More women in India die from cervical cancer than in any other country, according to a new report that warns deaths from this preventable disease will rise unless attitudes to women change. Cervical cancer kills around 72,000 women in India every year, more than 26% of the 275,000 deaths worldwide, says the report by the Cervical Cancer Free Coalition, published Friday.
“Cervical cancer is a taboo issue in many places as it is linked to sexual transmission. Unless women’s groups and civil society join together to lead movements that break through stigma, patriarchy and other societal barriers, we will continue to see large numbers of deaths and high mortality rates,” the U.S.-based group said in a statement.
Cervical cancer, which mostly affects women aged between 18 and 45, is linked to human papillomavirus, a sexually transmitted virus that can also cause genital warts. A pap smear, or colposcopy, can spot cervical cancer at an early stage, and HPV (human papillomavirus) vaccines have been developed.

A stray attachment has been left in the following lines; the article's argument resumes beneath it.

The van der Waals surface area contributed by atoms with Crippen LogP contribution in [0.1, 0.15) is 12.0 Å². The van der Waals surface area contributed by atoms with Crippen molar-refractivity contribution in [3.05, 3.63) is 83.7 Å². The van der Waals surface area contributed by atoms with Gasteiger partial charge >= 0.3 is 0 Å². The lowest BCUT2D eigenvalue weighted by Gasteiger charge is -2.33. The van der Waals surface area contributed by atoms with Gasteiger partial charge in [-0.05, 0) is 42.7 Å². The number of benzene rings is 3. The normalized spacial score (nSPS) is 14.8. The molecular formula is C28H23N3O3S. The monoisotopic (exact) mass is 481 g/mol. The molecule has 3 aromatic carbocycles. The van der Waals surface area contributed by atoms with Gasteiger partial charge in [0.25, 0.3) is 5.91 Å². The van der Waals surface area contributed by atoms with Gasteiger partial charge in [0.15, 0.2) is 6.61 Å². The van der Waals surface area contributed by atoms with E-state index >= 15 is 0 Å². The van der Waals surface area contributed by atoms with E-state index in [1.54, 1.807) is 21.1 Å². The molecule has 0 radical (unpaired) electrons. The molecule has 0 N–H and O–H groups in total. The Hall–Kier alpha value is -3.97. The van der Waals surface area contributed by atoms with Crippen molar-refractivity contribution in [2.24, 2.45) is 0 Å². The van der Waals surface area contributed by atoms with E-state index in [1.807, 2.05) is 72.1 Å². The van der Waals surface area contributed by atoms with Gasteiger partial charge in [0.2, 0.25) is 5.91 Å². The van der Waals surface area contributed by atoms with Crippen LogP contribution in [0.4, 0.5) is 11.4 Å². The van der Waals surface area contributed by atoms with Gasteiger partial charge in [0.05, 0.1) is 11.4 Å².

The vast majority of deaths from cervical cancer occur in low and middle-income countries, where vaccines and screening aren’t widely available.
India, China, Brazil, Bangladesh and Nigeria account for more than 50% of cervical cancer deaths worldwide, CCFC says. The mortality rate is highest in Africa, led by Zambia with 38.6 deaths per 100,000 people. The mortality rate in India is 15.2, according to a chart CCFC compiled using data from the World Health Organization, the United Nations, the World Bank and the International Agency for Research on Cancer Globocan.
“Major barriers need to be addressed, community mobilization is critical to educate the public on the importance of screening and to break down cultural barriers about discussing sexual issues,” Usha Rani Poli, an associate professor at the MNJ Institute of Oncology and Regional Cancer Center in Hyderabad, said in the statement.
Indian cricketer Yuvraj Singh, who overcame a rare form of cancer last year, has lent his support to raising awareness on cervical cancer. “I want to motivate more and more people to go out and get themselves screened. I also want to remove the stigma attached to the word C, especially in southern Asia,” the 31-year-old said. The CCFC suggests countries should follow the example of Australia — which has the lowest cervical cancer mortality rate at 1.4 per 100,000 — in providing HPV vaccines and other treatments.